As his term comes to a close, the German Consul General in Bangalore, Ingo Karsten, looks back at his two years in the city he says is “at the forefront of technology and science”. In an interview with The Hindu, Dr. Karsten says that although the German consulate achieved several of its targets — including a steady increase in the number of visas issued, interesting scientific collaborations and business partnerships — there is still room for greater cooperation between the IT city and the G8 nation.


Would you say there is a growing interest in Germany among Indian students and professionals based on your observations at the Bangalore consulate?

There has always been a significant interest in Germany among the Indian business community. But now, increasingly, science students and Indian tourists are also visiting Germany. It is good to see that Indians are looking beyond the United States and United Kingdom for opportunities. Last year the consulate here issued 25,000 visas, and I expect this figure to reach 30,000 this year. The consulate in Bangalore sees more visa applications than all of our centres in the country, barring Mumbai. This city ranks six, worldwide, in the number of long-term visa applications issued.

What makes Bangalore particularly significant for Indo-German collaboration?

Bangalore is exciting for German companies and institutions because the city is at the forefront of technology and science: especially IT, biosciences and aerospace. We have projects with some of the most reputed science institutes here. The Centre for Lipid Research co-founded by the Max Planck Institute for Cell Biology and Genetics and the National Centre for Biological Sciences works on bio-medical research, and the Indian Institute for Science houses a Bosch Centre for Research in Cyber Physical Systems research.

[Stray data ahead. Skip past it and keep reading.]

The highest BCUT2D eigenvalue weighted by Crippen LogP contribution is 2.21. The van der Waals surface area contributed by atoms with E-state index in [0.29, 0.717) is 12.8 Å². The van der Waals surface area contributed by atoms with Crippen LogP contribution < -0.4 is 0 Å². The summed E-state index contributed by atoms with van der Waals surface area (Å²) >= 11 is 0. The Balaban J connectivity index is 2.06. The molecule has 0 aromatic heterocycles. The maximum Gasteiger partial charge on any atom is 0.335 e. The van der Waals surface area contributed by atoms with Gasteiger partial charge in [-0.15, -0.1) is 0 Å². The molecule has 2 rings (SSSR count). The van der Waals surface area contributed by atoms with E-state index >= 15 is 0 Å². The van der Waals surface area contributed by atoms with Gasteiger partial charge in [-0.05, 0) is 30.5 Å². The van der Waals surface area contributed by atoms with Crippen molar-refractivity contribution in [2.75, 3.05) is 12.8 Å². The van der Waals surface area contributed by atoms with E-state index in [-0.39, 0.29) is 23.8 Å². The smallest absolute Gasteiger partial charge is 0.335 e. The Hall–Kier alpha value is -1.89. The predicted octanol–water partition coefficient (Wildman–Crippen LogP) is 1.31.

We have 160-170 German companies in Karnataka — including some of the biggest German IT companies — most of which are in Bangalore. But we do hope that Indian IT companies will increase their presence in Germany.

The big ones — Infosys and Wipro — are already present and others have shown interest in opening offices in order to be closer to German customers. But there is huge, untapped potential for Germany and Bangalore to work closer.

By next year, over 1,000 Kendriya Vidyalas in India will teach German. How important is language in your mission to create an interest in Germany?

The best way to get acquainted with any country is through language and culture. So, if more young people become interested in the German language and culture, they may be comfortable opting for Germany as a place to study or do research. There are 6,000 Indian students in Germany. That is not enough. I think we will have more students from India if there was more awareness about our education system. It is not a very well advertised fact, but our universities are State-run and virtually free.